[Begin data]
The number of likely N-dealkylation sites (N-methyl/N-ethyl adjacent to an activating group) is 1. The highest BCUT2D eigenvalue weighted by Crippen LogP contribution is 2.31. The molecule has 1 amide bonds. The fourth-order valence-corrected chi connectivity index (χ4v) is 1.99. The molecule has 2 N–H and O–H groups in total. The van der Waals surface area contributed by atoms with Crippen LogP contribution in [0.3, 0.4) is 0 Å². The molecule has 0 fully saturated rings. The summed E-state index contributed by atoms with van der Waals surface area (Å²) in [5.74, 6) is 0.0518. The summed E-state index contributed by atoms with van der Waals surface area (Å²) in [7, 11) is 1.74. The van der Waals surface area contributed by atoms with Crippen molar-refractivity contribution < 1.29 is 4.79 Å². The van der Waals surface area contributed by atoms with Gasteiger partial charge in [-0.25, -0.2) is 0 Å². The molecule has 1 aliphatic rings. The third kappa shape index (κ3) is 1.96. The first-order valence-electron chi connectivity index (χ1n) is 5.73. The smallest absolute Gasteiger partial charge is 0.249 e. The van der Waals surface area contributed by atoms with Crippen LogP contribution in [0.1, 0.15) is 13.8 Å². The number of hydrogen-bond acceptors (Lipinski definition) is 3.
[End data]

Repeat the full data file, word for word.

The number of likely N-dealkylation sites (N-methyl/N-ethyl adjacent to an activating group) is 1. The highest BCUT2D eigenvalue weighted by Crippen LogP contribution is 2.31. The molecule has 1 amide bonds. The fourth-order valence-corrected chi connectivity index (χ4v) is 1.99. The molecule has 2 N–H and O–H groups in total. The van der Waals surface area contributed by atoms with Crippen LogP contribution in [0.3, 0.4) is 0 Å². The molecule has 0 fully saturated rings. The summed E-state index contributed by atoms with van der Waals surface area (Å²) in [5.74, 6) is 0.0518. The summed E-state index contributed by atoms with van der Waals surface area (Å²) in [7, 11) is 1.74. The van der Waals surface area contributed by atoms with Crippen molar-refractivity contribution < 1.29 is 4.79 Å². The van der Waals surface area contributed by atoms with Gasteiger partial charge in [-0.25, -0.2) is 0 Å². The molecule has 1 aliphatic rings. The third kappa shape index (κ3) is 1.96. The first-order valence-electron chi connectivity index (χ1n) is 5.73. The smallest absolute Gasteiger partial charge is 0.249 e. The van der Waals surface area contributed by atoms with Crippen LogP contribution in [0.1, 0.15) is 13.8 Å². The number of hydrogen-bond acceptors (Lipinski definition) is 3.